Back on the talus/tundra mix, easy hiking ensued, and I let the way towards Pt. 13,248'. I was out of water, and thirsty and getting tired of the boulder hopping/tipping/climbing that had been the order of the day to this point. As we began the last of our elevation gain for the day, it began to rain. Well, the wind picked up, and it began to blow rain at us. Colorado is great; you can hike in sunshine and still be rained on. Following an obvious gully of sorts across the tundra, we returned to the ridge crest where the next big pile of rocks sat in front of us. The rain subsided on cue, and Kiefer and Steph set out to begin the traverse along the north side of the ridge, before I suggested to Kiefer that this might actually be a ranked point. I knew that would get his attention, and it was straight up from there! From the summit, it was more rock-hopping along the ridge, the Notch Mtn. Shelter now within our grasp. I actually really began to enjoy the day again, as the boulders were spaced perfectly, and jumping from one to the other became a rhythmic exercise, less work than routine. Or I caught my fifth wind.

Finally…


Notch Mtn. teases, but will have to wait for another day…


Taking a welcome break from the wind, Colleen kindly gave me a half liter of water, which did not last very long. This is a long hike, and there are no water sources above tree line, so plan accordingly! I was on my fifth liter at that point. Already close to 4:00, we reluctantly gathered ourselves for the final push, knowing that it would all be downhill. All of it. We thought it was about 2 miles to the trailhead. Not 2.5 miles to the trail split, where another 2.3 miles awaits before anything resembling a parking lot appears. Oops, I guess I should have read the route description more thoroughly!

There are only about 700 switchbacks on the descent from the shelter, and they don't go by quickly. Still, this is a good place to learn things. For instance, I learned that I need to see The Dark Knight immediately, or Kiefer will not be my friend. This is in addition to an earlier recommendation that we all need to see The Watchmen. I'll get around to it, Kiefer, I promise I will! ;) Finally reaching the first stunted signs of tree life, the trail drops into a brief but beautiful meadow, where the wild flowers were on full display in the afternoon sun. There is also the sounds of water running, a welcome relief for those that carried a filter in their pack for the first time all summer. A fortuitous choice.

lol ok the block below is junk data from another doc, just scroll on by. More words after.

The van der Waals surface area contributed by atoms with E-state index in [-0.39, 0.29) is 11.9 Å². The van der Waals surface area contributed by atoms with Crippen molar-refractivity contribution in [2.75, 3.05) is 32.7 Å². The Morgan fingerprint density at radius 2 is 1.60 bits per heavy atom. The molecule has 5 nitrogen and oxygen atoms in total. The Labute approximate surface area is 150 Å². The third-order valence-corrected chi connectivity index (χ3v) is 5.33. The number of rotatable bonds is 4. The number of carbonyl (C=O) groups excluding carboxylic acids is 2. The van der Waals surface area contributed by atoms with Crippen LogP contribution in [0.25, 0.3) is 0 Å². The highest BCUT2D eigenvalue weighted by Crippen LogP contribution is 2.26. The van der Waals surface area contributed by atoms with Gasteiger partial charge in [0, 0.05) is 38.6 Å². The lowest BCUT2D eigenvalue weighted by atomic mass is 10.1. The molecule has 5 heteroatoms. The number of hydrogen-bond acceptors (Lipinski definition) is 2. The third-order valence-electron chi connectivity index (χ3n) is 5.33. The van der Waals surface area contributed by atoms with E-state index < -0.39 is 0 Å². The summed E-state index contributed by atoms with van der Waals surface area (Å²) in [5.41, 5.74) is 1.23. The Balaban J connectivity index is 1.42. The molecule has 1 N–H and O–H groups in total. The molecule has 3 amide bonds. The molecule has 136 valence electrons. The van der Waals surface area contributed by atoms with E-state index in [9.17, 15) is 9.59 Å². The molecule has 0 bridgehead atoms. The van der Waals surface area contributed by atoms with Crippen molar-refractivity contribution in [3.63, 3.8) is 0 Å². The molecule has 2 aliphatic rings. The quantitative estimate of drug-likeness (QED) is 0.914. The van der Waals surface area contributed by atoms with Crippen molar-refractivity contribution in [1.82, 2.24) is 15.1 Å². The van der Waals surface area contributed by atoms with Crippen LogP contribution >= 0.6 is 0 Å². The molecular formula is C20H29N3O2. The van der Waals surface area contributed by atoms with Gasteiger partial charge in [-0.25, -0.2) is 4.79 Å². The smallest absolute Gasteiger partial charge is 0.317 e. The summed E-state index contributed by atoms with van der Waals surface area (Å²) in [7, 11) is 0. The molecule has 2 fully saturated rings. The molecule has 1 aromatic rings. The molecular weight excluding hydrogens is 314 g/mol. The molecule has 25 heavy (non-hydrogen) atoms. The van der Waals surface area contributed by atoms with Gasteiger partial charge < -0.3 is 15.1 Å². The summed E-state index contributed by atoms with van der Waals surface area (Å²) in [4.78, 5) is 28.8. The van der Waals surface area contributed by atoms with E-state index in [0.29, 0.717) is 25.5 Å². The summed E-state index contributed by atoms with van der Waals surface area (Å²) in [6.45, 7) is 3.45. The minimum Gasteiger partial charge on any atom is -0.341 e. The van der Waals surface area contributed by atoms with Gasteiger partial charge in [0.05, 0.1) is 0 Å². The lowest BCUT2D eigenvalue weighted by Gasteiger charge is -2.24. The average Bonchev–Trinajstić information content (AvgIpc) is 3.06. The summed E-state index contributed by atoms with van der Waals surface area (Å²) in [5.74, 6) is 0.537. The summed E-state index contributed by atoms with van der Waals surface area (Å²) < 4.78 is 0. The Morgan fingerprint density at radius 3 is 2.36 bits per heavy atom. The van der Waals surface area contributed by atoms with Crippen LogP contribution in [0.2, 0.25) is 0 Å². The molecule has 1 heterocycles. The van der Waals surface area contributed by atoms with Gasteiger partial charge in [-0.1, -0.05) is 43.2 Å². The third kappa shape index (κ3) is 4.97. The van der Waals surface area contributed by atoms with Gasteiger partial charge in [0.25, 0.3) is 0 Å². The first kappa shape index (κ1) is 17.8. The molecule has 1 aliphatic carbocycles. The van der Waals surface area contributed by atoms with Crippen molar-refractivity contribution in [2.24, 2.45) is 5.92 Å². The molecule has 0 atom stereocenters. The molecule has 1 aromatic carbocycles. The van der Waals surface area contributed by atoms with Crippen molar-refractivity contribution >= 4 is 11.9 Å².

Staring off into the future…


Kiefer stops to chat with a couple on their way up…


Unfortunately, the proximity of water also brought the presence of hungry, flying insects, and we would be assaulted all the way back to the trailhead by the relentless creatures. Fortunately, my filtered water kept me going, and the blood loss was not enough to cause dizziness or hallucination. There's a headline, "Hiker passes out from blood loss. Happy mosquitoes not available for comment."

At the trail split, we met Jeremy from Boulder, who provided a welcome reason to take a break. A short break, while the insects continued to work feverishly. Stopping anywhere in the wilderness below tree line is just a bad idea, I think. We marched down the trail, and I began to even jog a bit, thinking that we were close to the end. We weren't. Finally turning a corner to find Colleen soaking her feet in the creek (she had turned on auto pilot at the shelter and finished break free), we all sighed with that satisfaction that comes from curing trailhead fever. And knowing that a cooler full of ice cold Fat Tire is only a hundred yards away… With some deliberation, we opted for Chilly Willy's in Minturn for a post-hike meal. Best guacamole I've had in a long time, highly recommended! As is the Halo Ridge route, if you're confident in the weather, ready for a 14-15 mile day, and like class two spiders with the occasional class four mosquito. Pick good hiking partners, they make all the difference. Thanks Colleen, Kiefer and Steph, I had a blast!